On Tuesday morning, a number of roads and passes were still closed as a result.
“A number of county roads and some highways are still closed. Trees have toppled and there is a lot of wind and rain. All emergency centres were kept busy all night,” Dag-Rune Gundersen Sneve of the Norwegian Public Roads Administration told NTB at around 7am on Tuesday.
The violent storm, which also blasted Denmark and Sweden, decreased in strength in western Norway on Monday evening, but after nightfall Urd struck with force throughout the rest of the country.
Tens of thousands without power
The storm knocked out power to some 70,000 households on Monday afternoon and evening. By 10pm, 40,000 had had their power restored but there were still 21,000 in Hordaland, 5,000 in Sogn og Fjordane and and 2,000 in Rogaland without power.
“For the most part the cause was large trees that fell across power lines,” Ingunn Åsgard Bendiksen of the Norwegian Water Resources and Energy Directorate (NVE) told NTB on Monday night.
Energy and infrastructure company BKK reported that most households should have power restored by 12pm on Tuesday.
Worst was over by Tuesday morning
Although there were still strong winds on Tuesday morning, the worst of Storm Urd was over.
Wind strengths had died down somewhat and waves decreased. The centre of the storm passed through Southern Norway during the night and weakened while moving over Sweden and Denmark.
In eastern and southern Norway, the Norwegian Public Roads Administration (NPRA) reported a number of downed lampposts and trees that had fallen across roads. In the Bærum town of Bekkestua, a large Christmas tree in the town centre toppled but caused no injuries. A Christmas tree in Karlshus in Råde Municipality was also nearly toppled by Urd.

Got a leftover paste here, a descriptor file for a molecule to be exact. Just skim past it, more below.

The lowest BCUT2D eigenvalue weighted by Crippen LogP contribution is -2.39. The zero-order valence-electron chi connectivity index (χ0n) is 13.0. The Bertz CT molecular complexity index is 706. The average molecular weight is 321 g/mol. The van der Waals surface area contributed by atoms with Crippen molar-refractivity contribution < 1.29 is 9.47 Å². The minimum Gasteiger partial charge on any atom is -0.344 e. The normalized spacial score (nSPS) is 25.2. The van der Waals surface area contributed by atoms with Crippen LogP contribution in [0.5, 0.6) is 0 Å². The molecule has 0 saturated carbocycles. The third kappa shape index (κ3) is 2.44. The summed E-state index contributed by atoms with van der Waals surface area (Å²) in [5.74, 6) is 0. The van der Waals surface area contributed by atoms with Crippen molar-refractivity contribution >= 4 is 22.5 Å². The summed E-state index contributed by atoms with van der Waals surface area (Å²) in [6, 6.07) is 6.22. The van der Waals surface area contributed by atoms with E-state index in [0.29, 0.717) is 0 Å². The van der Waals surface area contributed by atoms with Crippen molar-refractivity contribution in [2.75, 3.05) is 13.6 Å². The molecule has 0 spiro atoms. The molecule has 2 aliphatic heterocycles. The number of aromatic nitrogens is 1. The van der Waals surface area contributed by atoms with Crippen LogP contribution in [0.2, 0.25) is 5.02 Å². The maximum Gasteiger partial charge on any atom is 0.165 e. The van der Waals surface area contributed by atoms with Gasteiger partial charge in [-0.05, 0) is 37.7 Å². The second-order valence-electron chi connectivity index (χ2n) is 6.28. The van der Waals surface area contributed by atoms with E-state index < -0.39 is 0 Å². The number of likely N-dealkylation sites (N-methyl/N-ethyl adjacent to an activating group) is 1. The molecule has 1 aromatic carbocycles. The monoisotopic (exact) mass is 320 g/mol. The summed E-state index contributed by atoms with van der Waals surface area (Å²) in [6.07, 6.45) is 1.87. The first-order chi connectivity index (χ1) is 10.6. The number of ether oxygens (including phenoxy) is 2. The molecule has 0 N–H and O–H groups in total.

The E18 motorway was closed in Follo at 3am after a 40sqm metre sign blew across the road.
A worker tries to clear a tree on E39 east of Lyngdal. Photo: Tor Erik Schrøder / NTB scanpix
NPRA reported that most ferry lines in Rogaland, Sogn og Fjordane and Hordaland had returned to normal operations on Tuesday morning.
“But the ferry port at Mortavika in Rogaland is closed. Ferries will thus sail between Årsvågen and Mekjarvik. Additionally, the ferry between Vangsnes and Hellavik is closed,” Sneve Gundersen said.
Farther north, it was uncertain whether all ferries would be able to operate as normal on Tuesday morning and afternoon.
The Norwegian Civil Defence worked feverishly throughout the night in several counties while the storm was at its worst. In Hordaland, efforts didn’t end until 4am on Tuesday.
As of Tuesday morning, the following mountain passes were still closed: Hardangervidda, Tyin-Årdal, Haukelifjell, Vikafjellet, Strynefjellet, Hol-Aurland, Dovrefjell and Saltfjellet.
New assessments were to be made at 12pm.